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A man has shared his grief after his partner, a woman with a “beautiful heart” who would “do anything for anyone”, suddenly died at the age of 49. For the last few years, Allison Lawlor was in and out of hospital as she “didn’t have a working immune system” and had been diagnosed with functional neurological disorder (FND). 

After going into hospital earlier this year with an infection, partner Paul Gallacher said the day before Allison passed was “just like any other time”.

Back in July of this year, Allison was receiving hospital treatment for an infection when she became forgetful. However, prometrium effect pregnancy test the day before she died, she was “much better”, with plans for a visit from Paul the following morning. She even video-called her partner at 11.30pm to say goodnight, something she hadn’t managed that week, and said she was “feeling much better”.

Yet, just over an hour later, Paul received a devastating phone call from the hospital.At around 1am on July 25, Paul was told Allison had “taken a bad turn” and she had died. Despite managing to resuscitate her, Allison had been left brain damaged.

Paul told the Liverpool Echo: “The last hour I spent with her, she wasn’t Allison anymore. She didn’t die from the infection, she died from a pulmonary embolism. It shouldn’t have happened, it was completely out of the blue.”

Having lived together in Scotland for several years, the pair eventually moved to Liverpool in 2007 so Allison could be closer to her mum and sister who both had ovarian cancer at the time. But gradually, Paul became Allison’s carer when she became ill. For a few years, she began to suffer from non-epileptic seizures and almost complete numbness in her body. She couldn’t eat or drink or use the bathroom without help.

Around a year ago, she eventually was diagnosed with functional neurological disorder, after leaving doctors “stumped”. Paul added: “I was watching a documentary series set in Liverpool hospitals a couple of years ago and it made me think that’s what she had because these people had the same (FND) symptoms.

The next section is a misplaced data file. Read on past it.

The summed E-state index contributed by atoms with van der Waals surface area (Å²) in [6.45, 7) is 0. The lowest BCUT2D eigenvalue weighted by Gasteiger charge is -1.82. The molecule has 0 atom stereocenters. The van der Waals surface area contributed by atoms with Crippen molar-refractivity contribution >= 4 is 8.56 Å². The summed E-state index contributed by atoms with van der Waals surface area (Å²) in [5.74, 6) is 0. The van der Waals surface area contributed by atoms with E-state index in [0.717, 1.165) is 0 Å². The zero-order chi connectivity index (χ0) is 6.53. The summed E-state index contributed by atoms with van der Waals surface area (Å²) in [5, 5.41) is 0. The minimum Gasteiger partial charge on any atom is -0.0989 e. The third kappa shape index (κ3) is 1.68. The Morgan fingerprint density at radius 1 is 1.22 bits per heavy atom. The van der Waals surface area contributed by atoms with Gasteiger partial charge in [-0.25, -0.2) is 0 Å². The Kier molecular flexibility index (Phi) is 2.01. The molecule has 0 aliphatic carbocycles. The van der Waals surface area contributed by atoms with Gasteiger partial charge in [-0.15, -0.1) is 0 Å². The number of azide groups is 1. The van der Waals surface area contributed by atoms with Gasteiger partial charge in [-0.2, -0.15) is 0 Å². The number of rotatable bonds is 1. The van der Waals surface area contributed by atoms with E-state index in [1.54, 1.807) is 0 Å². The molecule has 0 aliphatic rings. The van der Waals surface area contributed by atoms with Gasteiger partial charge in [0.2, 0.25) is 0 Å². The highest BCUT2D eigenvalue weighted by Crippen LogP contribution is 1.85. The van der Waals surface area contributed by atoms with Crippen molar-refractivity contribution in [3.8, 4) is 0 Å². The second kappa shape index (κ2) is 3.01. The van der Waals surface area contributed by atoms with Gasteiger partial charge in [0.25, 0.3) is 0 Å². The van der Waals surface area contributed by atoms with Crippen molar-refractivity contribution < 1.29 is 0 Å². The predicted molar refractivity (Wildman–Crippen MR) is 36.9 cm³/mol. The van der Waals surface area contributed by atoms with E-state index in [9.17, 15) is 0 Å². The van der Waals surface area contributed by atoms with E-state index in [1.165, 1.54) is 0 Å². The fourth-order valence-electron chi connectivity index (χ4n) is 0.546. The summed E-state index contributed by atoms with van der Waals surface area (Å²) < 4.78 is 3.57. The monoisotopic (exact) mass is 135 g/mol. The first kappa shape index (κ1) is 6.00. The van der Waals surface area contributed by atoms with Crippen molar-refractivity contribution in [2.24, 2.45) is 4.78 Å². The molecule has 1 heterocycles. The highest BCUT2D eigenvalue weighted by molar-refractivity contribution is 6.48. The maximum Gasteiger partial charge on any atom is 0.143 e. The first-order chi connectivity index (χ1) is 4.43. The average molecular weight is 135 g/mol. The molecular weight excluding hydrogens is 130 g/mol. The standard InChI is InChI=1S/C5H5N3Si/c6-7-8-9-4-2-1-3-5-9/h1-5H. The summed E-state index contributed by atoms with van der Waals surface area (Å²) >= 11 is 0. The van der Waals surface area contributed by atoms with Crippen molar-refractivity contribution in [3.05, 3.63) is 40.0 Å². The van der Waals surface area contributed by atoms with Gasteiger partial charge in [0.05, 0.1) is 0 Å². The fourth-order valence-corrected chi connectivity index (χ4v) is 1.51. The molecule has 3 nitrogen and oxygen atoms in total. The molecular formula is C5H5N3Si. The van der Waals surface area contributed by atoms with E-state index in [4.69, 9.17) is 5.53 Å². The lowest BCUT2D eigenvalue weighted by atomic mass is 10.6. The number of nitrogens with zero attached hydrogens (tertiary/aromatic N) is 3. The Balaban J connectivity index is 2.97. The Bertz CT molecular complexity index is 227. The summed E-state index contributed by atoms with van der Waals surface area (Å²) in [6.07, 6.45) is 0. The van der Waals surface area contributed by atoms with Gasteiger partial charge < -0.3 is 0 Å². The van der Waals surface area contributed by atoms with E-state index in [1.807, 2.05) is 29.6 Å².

“But even when she had seizures in front of doctors they were stumped as she was fully aware while having them. I had to keep picking away to see a specialist and they had to rule out other causes such as MS before concluding she had FND. It’s a long journey.” 

As the years went by, Allison’s health gradually deteriorated and often found herself in and out of hospital. Paul, who now lives in Allerton, described his partner as a “very kind person with a beautiful heart who would do anything she could to help others”.

He told the Echo: “She was very bubbly, loved make-up and animals. We had hamsters and guinea pigs who she absolutely adored. She loved nature. When she was in a better place, we went to a lot of places, she loved visiting Llandudno and always loved going back to Scotland.”

But after the funeral costs were more than Paul was able to afford, and not being eligible for financial support or any family left to help, close friend Giselle Hyams set up a fundraising page to her cover the £2,500 costs.

The fundraising link can be found here.

According to the Brain Charity, the causes of FND is unknown, but common symptoms can include difficulty moving, problems balancing, tingling sensations or twitches in the body, headaches, migraines or dizziness, changes in eyesight or pain that can be hard to locate, combined with tiredness.

More information about FND can be found by clicking here.

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